I was supposed to have been done blogging by 9:00 P.M. and been asleep by this time.
Undoubtedly it will be 11 by the time I go to bed, if not later (and that's assuming that I decide not to finish this blog tonight) and as a result I will likely wake up later than I had originally planned tomorrow, still exhausted, and likely be late for Sabbath School as well.
This is my life. Forever behind, forever rushing to catch up and forever failing to do so. I live in a perpetual state of tardiness. Whether it's work or leisure, bedtime or time to get up, paying the bills, getting to the bank, making a flight, arriving at the movies, or finishing chores, I am late.
I do not enjoy this. In fact, I can't stand it. Yet no matter what I try to do, I can't seem to beat it. One late arrival invariably leads to a string of further tardy appearances that can literally stretch on for days.
Perhaps part of the problem is that I haven't been bored since 1994. My life is full to overflowing. Which is a blessing, I know. But most of the time, there is so much to do that I can't keep up. Against my better judgment I constantly double and triple book myself, foolishly hoping that I'll finally be able to get it all done. I also tend to believe that I can do more than I can in a certain space of time, despite all evidence to the contrary (for example, believing that I could compose and post not one but three new entries in the space of an hour to hour and a half). Another issue is that I rarely have leisure time, and so will often take it when I shouldn't, just because I can't bear the thought of going straight from 16 hours of work to eight hours of sleep.
Something needs to change. I don't know what. I'm not sure how to go about it. I'd reflect on it more now, but as it stands, I've got to run. Yep, you guessed it. . .
I began this post two weeks ago.
I added a lengthy example last weekend of how five minutes late here and ten minutes late there can snowball into an avalanche of lateness that can alter the trajectory not just an entire day, but an entire week. I apparently never saved that addition because when I opened up the file this evening all I had was the material from two weeks ago. I just don’t have the energy to rewrite that rather disheartening vignette. And besides to do so, would send me to bed late yet again and I really am trying to break the cycle of tardiness in my life.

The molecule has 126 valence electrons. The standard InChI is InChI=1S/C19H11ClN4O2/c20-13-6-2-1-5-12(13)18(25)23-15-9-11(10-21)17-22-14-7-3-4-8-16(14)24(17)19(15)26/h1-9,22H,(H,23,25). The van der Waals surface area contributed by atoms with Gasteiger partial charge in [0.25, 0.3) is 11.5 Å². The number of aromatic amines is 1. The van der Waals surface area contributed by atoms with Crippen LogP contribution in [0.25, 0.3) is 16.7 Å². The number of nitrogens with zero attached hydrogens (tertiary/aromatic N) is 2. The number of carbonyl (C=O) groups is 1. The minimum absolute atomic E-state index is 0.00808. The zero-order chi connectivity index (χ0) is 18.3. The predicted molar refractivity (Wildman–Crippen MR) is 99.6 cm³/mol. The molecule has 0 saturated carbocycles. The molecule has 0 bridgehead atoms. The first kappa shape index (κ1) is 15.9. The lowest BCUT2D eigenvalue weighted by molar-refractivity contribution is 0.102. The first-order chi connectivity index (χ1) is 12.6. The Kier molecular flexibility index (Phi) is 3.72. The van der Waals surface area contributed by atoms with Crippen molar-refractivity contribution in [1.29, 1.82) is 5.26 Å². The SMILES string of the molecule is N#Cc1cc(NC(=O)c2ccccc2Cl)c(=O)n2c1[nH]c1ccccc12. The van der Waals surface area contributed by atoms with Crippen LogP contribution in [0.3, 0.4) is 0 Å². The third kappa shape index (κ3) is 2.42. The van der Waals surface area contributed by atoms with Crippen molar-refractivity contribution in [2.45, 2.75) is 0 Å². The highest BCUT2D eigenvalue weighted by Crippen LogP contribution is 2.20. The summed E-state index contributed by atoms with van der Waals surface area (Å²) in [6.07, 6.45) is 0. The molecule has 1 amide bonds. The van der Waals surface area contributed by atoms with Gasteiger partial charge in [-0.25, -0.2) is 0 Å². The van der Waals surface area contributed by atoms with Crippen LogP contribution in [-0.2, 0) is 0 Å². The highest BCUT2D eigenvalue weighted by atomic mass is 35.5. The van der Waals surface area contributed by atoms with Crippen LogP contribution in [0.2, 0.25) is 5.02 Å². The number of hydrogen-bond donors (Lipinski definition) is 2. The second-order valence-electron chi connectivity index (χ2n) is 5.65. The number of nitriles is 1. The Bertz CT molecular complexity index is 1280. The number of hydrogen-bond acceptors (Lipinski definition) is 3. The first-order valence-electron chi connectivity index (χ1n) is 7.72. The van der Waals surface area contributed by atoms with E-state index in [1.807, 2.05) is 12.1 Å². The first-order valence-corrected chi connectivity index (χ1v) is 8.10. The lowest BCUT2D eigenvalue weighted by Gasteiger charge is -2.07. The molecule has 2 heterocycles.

This week past week has been better, though not yet ideal. I actually made it to work on time for the past two days running. I’ve been rising earlier (though not necessarily going to bed as early as I’d like). I’m learning a few keys to moving from running late to being right on time. I’ve determined not to do any work after 8:00 P.M. in the evening, even if it means leaving crucial things undone. This reduces the likelihood of me staying up late just to be able to feel like I unwound before bedtime. I’m also making it a point to never get up later than 6:00 A.M., regardless of how late I go to bed. This decision is helping with another key to timeliness—seeking God first. I’ve been able to have more regular devotions this week and having begun with my day with God gives me an added sense of peace throughout the day. As part of the devotional time I’m making a practice of asking God to “order my day” and help me do the things that really matter, and not stress over the rest.
I’m not there yet, but in the struggle to get a handle on this hectic life here in America, I know I’ll get there, sooner or. . .later.
"Teach us to number our days, that we may present to Thee a heart of wisdom"